“What is different about my point of view is pragmatism,” says Gvasalia. “The fashion world isn’t the real world and my aesthetic is a kind of hyperrealism. I am not interested in trying to live in some kind of dream. I’d be bored to death.” Last year, he moved the Vetements headquarters from Paris to Zurich, where he and his younger brother and chief collaborator Gurum Gvasalia, CEO of the label, live. He is phlegmatically unromantic about his departure from fashion’s most storied city. “I do most of my research on my screen, so I can be anywhere; what does it matter?”
Gvasalia was born in 1981 in Sukhumi, Georgia. The strict Soviet aesthetic of his childhood was obliterated in 1989, with the fall of the iron curtain: suddenly, there was pop music, Coca-Cola, Vogue magazine, a collage of clashing visuals. The most recent Vetements show was “closer than ever to my eastern European background”, Gvasalia says. “It was 100% me, 100% my aesthetic.” The cast included a 16-year-old girl “from the area of Georgia I grew up in – it was a coincidence, we cast her from Instagram, but when I put her in a red jacket and flowery dress, with a headscarf and boots, she looked just like one of the women from the area I grew up”. When Gvasalia was 10, civil war broke out and the brothers fled with their mother and grandmother through the Caucasus mountains. Forced by the terrain to abandon their car, they continued on foot, selling a Kalashnikov to buy a horse for their grandmother, and settled in Georgia’s capital, Tbilisi. It is a startlingly unusual background for a fashion-week darling and one which Gvasalia relates with matter-of-fact pithiness.
“Taking risks is something I got used to as a kid and that is in the DNA of Vetements,” he says. “In fashion now, you need to take risks to survive.” Vetements has shown womenswear during the menswear shows, hoodies during haute couture week, adapting and evolving as the Gvasalia brothers see fit. (“We started the brand from scratch and I cannot adapt a four-year-old brand to industry rules that are a century old.”) Early on, buyers from Barneys in New York who visited the Vetements showroom inquired about the brand’s minimum order, a rule put in place by most houses to protect their bottom line through economies of scale. They were told that there was no minimum order, only a maximum one; Vetements strategy was to ensure that demand would outstrip supply and so build buzz. Eyebrows were raised all over Paris, but the tactic worked.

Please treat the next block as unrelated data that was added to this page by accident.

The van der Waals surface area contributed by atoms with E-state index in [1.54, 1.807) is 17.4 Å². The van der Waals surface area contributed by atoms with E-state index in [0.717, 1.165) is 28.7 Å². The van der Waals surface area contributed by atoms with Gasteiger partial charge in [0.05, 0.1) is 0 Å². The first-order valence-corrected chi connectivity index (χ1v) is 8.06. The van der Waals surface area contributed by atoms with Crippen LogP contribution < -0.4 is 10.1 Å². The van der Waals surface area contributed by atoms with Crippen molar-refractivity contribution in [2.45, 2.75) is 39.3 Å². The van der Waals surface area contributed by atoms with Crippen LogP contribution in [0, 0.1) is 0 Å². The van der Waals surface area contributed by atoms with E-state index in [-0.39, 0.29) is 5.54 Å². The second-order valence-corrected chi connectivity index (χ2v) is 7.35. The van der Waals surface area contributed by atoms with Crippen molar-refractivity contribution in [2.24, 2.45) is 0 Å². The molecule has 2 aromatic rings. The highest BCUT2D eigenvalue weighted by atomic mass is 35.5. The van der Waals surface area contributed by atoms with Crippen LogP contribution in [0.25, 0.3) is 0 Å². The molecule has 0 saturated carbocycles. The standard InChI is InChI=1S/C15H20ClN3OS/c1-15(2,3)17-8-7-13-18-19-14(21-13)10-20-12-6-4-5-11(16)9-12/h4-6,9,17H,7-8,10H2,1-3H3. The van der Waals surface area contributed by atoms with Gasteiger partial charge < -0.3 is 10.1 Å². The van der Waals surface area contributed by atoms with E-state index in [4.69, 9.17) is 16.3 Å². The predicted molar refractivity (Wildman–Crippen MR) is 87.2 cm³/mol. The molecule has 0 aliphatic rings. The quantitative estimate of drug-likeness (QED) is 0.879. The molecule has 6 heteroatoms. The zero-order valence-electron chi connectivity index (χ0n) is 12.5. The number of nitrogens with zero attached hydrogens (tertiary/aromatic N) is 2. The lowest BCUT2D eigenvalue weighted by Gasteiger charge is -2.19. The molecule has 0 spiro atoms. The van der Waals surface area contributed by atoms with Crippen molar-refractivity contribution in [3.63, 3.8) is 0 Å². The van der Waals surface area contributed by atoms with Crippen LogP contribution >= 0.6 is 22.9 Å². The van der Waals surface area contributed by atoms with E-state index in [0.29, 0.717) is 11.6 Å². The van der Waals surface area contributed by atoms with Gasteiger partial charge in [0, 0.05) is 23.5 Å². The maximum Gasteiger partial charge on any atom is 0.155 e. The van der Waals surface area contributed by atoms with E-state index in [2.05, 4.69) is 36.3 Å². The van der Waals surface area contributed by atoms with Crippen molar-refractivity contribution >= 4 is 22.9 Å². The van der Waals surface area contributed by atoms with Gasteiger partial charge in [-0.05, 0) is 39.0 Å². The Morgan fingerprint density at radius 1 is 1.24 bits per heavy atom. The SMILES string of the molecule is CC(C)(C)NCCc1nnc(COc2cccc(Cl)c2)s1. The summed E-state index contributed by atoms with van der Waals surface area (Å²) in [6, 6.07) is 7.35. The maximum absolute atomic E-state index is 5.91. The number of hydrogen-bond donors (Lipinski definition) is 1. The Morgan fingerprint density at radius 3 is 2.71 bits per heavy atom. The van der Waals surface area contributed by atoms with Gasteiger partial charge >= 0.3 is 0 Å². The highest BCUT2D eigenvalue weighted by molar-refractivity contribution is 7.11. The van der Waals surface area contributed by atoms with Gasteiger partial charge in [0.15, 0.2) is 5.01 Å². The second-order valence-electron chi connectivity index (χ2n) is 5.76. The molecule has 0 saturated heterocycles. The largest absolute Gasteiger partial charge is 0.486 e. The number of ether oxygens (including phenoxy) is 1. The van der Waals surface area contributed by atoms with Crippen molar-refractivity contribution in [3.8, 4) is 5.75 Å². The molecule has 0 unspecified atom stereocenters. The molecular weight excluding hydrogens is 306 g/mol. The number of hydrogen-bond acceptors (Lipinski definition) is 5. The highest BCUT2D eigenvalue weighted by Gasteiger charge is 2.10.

Right now, Gvasalia has an obsession with honesty. “Look what’s going on in Hollywood,” he says. “Look what’s going on everywhere around us. We need to be transparent.” The recent Vetements show addressed in trademark blunt fashion the issue of Gvasalia’s creative debt to the legacy of Martin Margiela, for whose label he worked for several years. “Researching how Margiela influenced me as a designer meant touching on some delicate questions about influence and appropriation. It seemed important to me to ask those questions,” he says. The collection included a version of Margiela’s famous cleft-toed Tabi boot – itself a version of a 15th-century sock adapted for the Japanese market, where people wanted to wear them with thonged sandals. “I put the Tabi in because I wanted to directly address the issue of appropriation. What is a source, what is an influence, what is a copy? The answers are difficult to define.”
In step with the zeitgeist, Gvasalia is as keen on technology as he is on authenticity. His next project, for Balenciaga, is an experiment in “a new, technological kind of savoir-faire”. Digital fittings are being trialled on the computer screen, with a view to “installing a part of the Balenciaga atelier that is purely digital”. (Balenciaga, which is owned by Kering, has a budget that offers Gvasalia scope for experimentation beyond what is possible at Vetements.) I ask him how he thinks this new technology will change fashion and he laughs. “I don’t know yet. I can’t see the future. But I think pretty much everything is going to change.”